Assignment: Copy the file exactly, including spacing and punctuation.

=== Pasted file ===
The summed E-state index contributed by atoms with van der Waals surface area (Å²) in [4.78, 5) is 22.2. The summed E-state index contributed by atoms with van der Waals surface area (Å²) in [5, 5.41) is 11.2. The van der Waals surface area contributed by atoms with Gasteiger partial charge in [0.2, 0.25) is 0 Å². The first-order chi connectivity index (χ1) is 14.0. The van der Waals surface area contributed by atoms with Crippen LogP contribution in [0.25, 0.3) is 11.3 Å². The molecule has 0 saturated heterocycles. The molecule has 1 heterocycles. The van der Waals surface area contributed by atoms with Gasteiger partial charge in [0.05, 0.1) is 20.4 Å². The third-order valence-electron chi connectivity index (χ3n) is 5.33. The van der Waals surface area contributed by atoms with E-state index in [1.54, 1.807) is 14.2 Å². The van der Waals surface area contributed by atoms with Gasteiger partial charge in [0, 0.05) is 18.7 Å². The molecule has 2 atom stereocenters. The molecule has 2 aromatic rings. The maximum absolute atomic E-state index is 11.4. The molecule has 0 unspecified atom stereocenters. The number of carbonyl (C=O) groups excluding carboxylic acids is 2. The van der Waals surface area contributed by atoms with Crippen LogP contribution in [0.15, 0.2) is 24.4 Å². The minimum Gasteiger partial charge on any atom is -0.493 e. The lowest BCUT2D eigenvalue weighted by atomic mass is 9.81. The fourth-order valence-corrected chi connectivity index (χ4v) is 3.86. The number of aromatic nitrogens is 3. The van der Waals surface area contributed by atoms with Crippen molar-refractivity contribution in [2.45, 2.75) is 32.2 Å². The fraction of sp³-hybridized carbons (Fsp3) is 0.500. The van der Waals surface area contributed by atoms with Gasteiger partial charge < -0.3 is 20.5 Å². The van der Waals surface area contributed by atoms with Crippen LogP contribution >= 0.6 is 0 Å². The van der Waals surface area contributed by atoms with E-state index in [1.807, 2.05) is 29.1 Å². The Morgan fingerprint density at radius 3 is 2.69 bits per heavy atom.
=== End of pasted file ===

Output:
The summed E-state index contributed by atoms with van der Waals surface area (Å²) in [4.78, 5) is 22.2. The summed E-state index contributed by atoms with van der Waals surface area (Å²) in [5, 5.41) is 11.2. The van der Waals surface area contributed by atoms with Gasteiger partial charge in [0.2, 0.25) is 0 Å². The first-order chi connectivity index (χ1) is 14.0. The van der Waals surface area contributed by atoms with Crippen LogP contribution in [0.25, 0.3) is 11.3 Å². The molecule has 0 saturated heterocycles. The molecule has 1 heterocycles. The van der Waals surface area contributed by atoms with Gasteiger partial charge in [0.05, 0.1) is 20.4 Å². The third-order valence-electron chi connectivity index (χ3n) is 5.33. The van der Waals surface area contributed by atoms with E-state index in [1.54, 1.807) is 14.2 Å². The van der Waals surface area contributed by atoms with Gasteiger partial charge in [0, 0.05) is 18.7 Å². The molecule has 2 atom stereocenters. The molecule has 2 aromatic rings. The maximum absolute atomic E-state index is 11.4. The molecule has 0 unspecified atom stereocenters. The number of carbonyl (C=O) groups excluding carboxylic acids is 2. The van der Waals surface area contributed by atoms with Crippen LogP contribution in [0.15, 0.2) is 24.4 Å². The minimum Gasteiger partial charge on any atom is -0.493 e. The lowest BCUT2D eigenvalue weighted by atomic mass is 9.81. The fourth-order valence-corrected chi connectivity index (χ4v) is 3.86. The number of aromatic nitrogens is 3. The van der Waals surface area contributed by atoms with Crippen molar-refractivity contribution in [2.45, 2.75) is 32.2 Å². The fraction of sp³-hybridized carbons (Fsp3) is 0.500. The van der Waals surface area contributed by atoms with Gasteiger partial charge < -0.3 is 20.5 Å². The van der Waals surface area contributed by atoms with Crippen LogP contribution >= 0.6 is 0 Å². The van der Waals surface area contributed by atoms with E-state index in [1.807, 2.05) is 29.1 Å². The Morgan fingerprint density at radius 3 is 2.69 bits per heavy atom.